By Susan Kurlander, M.Ed.
How many times has someone told you something and said, “Don’t tell anyone?” A natural response is to agree. You now know a secret which according to the website Rewire is one of 13 secrets the average person holds at any given moment.
Often we rationalize our decision to “keep a secret” by equating it with respecting someone’s privacy. Not so. According to Bruce Muzik, a relationship repair expert, “Secrecy is the act of hiding information. Privacy is about being unobserved— being able to have [one’s] own experience of life without the eyes of anyone else.” The former U.S. Justice Louis Brandeis defines privacy as “The right to be left alone.” According to Dr. Robert Weiss, a relationship specialist, “Secrets break trust… privacy is simply not sharing parts of your life.”
How challenging it is for us to distinguish between privacy and secrecy in our own lives but even more so as parents trying to help our children develop critical life skills. According to Louise Jensen, author of Being Honest: The Difference Between Privacy and Secrecy, “Keeping a secret is about hiding something from the world, separating yourself. It is ok to be private—not to share something if you feel uncomfortable doing so.” What happens, however, when privacy becomes unsafe — that uncomfortable feeling leads to a behavior that can be harmful to children themselves or others. Muzik elaborates that “We can’t know ourselves without being alone,” but when the possible uncomfortable feeling turns into fear motivating your behavior, privacy may become a secret. If someone tells a child not to tell their parents something, for example, they are trying to protect themselves or someone else. That secret can have a devastating consequence.
Here are ways we may help our children learn to distinguish between privacy and secret-keeping:
- Facilitate conversations that are not judgmental so your child knows they can share something with you without being criticized or reprimanded.
- Respect your child’s confidentiality so they know what they share with you will not be told to anyone else (unless self-harm or harm to others is expressed).
- Make sure your child knows just how loved, respected, and supported they are and that the world is a better place by having them in it.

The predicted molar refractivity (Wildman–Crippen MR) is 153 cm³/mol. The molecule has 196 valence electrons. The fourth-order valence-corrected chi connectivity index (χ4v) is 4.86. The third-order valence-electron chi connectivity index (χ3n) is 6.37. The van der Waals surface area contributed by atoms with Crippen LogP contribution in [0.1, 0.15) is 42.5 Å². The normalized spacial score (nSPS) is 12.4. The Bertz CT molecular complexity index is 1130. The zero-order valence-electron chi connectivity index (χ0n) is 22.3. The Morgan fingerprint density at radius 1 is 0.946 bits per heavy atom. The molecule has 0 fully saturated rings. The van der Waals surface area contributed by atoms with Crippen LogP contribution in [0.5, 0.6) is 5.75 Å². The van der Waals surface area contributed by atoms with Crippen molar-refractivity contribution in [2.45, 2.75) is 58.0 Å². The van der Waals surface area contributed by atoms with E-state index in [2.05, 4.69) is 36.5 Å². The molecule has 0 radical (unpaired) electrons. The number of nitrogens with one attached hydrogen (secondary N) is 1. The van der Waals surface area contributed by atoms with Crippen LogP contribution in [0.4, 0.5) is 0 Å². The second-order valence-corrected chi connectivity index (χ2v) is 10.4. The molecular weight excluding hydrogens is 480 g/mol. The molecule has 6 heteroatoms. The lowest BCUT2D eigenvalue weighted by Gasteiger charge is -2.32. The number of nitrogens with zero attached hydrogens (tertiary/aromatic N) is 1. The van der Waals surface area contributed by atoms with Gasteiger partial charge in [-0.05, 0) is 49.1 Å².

- Guide your child in acknowledging their fears and possible ways to diffuse those fears.
- Help your child identify what they can control in their lives (choice of friends, healthy vs. unhealthy relationships, etc.).
- Be a role model by sharing with your child choices you have made as to when you have decided to remain private (preparing a gift to give someone or working toward a goal) and when you have decided not to keep a secret (a friend told you they have started experimenting with drugs).
- Identify and implement household rules to validate the importance of privacy (dressing in private, knocking on closed doors, waiting for permission to enter).
- Encourage the privacy of family members (ex. Their brother fails a spelling test. This is not a secret, but the information should be kept private because it might be embarrassing).
- If possible, ensure your child has someone with whom they can talk, especially if they are trying to decide whether to share a secret. They might worry that the person that the secret is about would feel angry or betrayed if they find out the information from someone besides your child.
At its best, privacy can provide security allowing a child to grow into a self-confident adult. Secrecy, in contrast, can promote self-doubt and an inability to trust themselves. Something to think about for ourselves as well as how we parent our children.
Amy Morin, “There’s a Difference Between Privacy and Secrecy.” Psychology Today
Meghan Moravcik Walbert, “Teach Kids the Difference Between Secrets, Privacy and Surprises,” (4/30/21)
Susan Kurlander, M.Ed. is a Health Educator at Jewish Community Services.
Jewish Community Services (JCS) is dedicated to providing programs and services that help people of all ages and backgrounds achieve their goals and enhance their wellbeing.
To learn more, visit jcsbalt.org or call 410-466-9200.